Friday Night Family Heirlooms… telling their stories: The Egg Basket

When “heirlooms” aren’t identified, and their stories never told, then they often become items that are tossed or sold – as they have no history, no ties to the family. So take the time to identify your family heirlooms history and memories so your treasures aren’t tossed in the trash. They are just as valuable as your family photographs and also need to be documented. Sometimes it’s not even the value of the item in question; it’s the story which holds the value.

Friday Night Family Heirlooms: telling their stories…

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The “egg basket” was always nearby in the kitchen or the back porch. What was once a needed necessity – is now considered an heirloom in my home.

Granddaddy’s Egg Basket

One of my favorite things I loved doing when I stayed at Granddaddy McKinley’s farm was gathering eggs with his egg basket.

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My great grandfather Edgar Lawson McKinley and his sons; Edgar T. (my grandfather), Richard, Earle, Lewis, Walter and J.W. McKinley. You can see part of the chicken coop on the right side of the photo.

Granddaddy’s chicken coop sat alongside the path that led to the barns. Mostly during the day the chickens were allowed to roam around the yard, but if they saw you come outside with the food pail – they flocked around you. Once they were fed, you could then easily access the chicken coop without the fear of them swarming on you as you peeked through their nest hunting for eggs. There’s nothing like having fresh eggs – I always hoped for the double yolks.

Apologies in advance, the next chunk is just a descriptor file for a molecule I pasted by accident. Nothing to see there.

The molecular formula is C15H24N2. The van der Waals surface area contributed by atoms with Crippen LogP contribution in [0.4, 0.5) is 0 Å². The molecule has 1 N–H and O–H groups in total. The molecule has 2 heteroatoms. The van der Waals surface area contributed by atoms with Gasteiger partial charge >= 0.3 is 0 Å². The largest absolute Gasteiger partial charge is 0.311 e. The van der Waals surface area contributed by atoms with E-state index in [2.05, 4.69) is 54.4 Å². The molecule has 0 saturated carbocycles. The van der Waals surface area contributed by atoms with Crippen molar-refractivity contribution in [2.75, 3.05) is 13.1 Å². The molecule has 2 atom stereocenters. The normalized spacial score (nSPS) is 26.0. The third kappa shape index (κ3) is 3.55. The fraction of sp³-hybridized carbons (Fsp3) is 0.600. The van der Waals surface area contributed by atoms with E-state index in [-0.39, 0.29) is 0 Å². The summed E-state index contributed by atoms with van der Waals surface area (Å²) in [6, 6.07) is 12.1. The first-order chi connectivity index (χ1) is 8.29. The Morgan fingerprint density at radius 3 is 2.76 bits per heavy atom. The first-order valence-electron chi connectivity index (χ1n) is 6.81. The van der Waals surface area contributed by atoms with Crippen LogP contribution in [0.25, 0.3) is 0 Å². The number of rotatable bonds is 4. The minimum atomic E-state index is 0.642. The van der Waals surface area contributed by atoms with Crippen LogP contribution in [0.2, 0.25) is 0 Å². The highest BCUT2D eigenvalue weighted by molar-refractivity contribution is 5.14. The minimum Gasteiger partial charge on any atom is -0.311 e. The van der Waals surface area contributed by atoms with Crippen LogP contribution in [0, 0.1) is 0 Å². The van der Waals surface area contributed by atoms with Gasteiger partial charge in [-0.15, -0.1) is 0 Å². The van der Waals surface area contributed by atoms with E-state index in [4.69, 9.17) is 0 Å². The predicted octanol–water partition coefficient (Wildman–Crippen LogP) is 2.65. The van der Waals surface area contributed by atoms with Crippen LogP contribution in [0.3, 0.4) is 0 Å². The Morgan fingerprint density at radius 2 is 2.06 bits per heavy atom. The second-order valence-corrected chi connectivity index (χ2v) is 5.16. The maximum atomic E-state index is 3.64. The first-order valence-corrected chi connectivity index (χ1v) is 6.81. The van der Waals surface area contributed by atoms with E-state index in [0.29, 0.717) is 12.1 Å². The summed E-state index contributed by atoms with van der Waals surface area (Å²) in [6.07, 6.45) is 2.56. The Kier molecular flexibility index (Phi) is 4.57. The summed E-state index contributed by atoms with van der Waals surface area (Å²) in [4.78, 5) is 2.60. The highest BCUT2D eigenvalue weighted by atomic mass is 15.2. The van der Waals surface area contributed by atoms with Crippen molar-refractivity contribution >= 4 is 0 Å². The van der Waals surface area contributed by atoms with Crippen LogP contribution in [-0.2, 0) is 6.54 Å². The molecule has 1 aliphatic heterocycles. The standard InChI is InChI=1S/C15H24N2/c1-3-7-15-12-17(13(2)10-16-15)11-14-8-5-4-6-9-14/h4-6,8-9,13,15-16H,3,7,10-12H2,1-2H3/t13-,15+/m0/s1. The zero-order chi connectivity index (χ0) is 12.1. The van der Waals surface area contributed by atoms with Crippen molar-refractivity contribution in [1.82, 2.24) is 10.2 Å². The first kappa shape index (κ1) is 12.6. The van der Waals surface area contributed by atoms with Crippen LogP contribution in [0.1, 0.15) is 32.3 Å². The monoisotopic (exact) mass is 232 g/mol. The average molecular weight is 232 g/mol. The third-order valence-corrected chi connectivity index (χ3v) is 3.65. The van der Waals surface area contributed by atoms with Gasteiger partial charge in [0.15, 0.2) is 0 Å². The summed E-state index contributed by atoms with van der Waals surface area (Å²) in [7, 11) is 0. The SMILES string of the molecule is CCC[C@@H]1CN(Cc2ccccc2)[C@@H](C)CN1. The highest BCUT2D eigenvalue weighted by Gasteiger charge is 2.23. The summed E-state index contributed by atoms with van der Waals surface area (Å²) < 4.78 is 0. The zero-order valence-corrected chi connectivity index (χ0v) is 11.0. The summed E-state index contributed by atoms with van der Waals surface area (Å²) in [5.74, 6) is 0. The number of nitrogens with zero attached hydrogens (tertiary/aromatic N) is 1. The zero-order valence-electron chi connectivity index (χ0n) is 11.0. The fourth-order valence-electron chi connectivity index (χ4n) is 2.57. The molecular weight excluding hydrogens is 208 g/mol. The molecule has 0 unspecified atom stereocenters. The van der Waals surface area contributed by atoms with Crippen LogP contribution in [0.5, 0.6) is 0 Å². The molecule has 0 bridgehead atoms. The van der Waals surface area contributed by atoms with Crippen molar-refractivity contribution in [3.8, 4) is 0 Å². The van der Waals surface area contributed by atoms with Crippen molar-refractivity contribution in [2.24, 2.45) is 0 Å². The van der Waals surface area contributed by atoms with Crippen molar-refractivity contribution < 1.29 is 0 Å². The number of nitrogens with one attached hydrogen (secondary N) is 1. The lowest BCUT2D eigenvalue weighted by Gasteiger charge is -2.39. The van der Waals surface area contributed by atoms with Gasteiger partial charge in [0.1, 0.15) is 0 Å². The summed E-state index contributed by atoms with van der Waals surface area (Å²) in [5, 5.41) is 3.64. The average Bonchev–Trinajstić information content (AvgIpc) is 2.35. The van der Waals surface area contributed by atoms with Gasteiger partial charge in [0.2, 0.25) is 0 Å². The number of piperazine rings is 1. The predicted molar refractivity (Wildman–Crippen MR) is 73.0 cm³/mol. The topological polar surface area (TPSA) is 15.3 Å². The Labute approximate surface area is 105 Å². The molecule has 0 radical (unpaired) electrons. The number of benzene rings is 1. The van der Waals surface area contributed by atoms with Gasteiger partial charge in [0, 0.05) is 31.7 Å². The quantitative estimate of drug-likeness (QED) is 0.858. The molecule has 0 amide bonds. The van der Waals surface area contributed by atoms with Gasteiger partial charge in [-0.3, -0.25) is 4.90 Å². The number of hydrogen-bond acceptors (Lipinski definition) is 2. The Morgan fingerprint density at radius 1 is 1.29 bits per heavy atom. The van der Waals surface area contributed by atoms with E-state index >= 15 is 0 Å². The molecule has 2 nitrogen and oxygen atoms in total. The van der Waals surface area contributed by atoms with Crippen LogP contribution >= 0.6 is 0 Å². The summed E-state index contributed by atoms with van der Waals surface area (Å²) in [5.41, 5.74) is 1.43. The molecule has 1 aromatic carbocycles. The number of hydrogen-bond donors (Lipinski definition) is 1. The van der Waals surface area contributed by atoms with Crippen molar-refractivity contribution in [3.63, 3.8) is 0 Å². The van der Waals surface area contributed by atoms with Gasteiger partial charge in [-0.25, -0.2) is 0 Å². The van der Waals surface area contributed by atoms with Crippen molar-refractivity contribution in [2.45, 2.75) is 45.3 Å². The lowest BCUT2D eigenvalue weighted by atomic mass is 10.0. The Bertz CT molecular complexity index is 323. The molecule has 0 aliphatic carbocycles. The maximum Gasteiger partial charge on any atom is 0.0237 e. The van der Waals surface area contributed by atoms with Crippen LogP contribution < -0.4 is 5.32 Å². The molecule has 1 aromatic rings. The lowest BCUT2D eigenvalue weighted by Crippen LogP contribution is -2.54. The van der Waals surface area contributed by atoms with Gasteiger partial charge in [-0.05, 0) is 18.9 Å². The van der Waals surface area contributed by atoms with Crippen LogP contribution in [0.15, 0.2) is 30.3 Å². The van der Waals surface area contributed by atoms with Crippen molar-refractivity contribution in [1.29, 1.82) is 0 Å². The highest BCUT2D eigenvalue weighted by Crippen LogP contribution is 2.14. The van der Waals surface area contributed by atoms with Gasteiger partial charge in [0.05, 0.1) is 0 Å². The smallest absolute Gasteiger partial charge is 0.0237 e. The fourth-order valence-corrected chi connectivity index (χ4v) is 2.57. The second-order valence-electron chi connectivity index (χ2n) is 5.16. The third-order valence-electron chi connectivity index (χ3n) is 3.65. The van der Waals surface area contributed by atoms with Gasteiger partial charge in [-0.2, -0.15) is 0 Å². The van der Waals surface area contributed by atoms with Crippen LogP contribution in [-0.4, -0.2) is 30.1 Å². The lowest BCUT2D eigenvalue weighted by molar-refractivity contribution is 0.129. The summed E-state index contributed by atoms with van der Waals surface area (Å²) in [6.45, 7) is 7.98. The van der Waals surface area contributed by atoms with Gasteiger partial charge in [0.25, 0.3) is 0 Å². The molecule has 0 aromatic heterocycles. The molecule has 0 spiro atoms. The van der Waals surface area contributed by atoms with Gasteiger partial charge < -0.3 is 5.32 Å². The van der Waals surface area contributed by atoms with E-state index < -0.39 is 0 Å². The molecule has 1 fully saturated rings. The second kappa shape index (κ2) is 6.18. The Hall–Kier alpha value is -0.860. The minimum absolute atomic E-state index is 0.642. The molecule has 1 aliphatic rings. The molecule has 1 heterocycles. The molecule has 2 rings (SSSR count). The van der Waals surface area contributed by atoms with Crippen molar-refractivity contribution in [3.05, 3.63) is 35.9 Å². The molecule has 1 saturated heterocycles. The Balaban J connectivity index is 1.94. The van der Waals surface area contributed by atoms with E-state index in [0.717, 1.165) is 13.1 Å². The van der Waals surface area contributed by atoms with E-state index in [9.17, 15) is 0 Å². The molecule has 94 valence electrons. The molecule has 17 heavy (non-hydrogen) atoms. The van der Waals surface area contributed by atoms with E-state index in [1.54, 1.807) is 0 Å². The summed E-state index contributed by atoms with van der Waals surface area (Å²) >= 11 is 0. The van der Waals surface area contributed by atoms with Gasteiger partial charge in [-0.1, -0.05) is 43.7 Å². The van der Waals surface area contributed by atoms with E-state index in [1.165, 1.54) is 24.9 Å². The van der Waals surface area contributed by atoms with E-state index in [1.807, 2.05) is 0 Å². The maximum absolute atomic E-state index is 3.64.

charlie Earle Mckinley young boy

My great uncle Lewis McKinley – you can see a part of the chicken coop off to the left of the path. Looks like a rooster is strutting nearby – probably watching what he is doing.

The one thing I cringed upon entering the coop, was having to step in the chicken “poop”! Now anyone who has been around chickens will understand what I’m talking about; and it’s one place you never want to go barefoot!

Mama had a pet chicken she called necked! Imagine having to go out in the yard and yell that? But they were way out in the country, so no one would have heard. The chicken had no feathers, not quite sure why, but I remember her saying something about the other chickens bothering it, so maybe they pecked them off. The chicken followed her in the house sometimes, but one day the screen door caught “necked” in the neck and – well that was the end of him. Wonder if he ended up in the pot that night? Granddaddy didn’t waste anything – he was very frugal.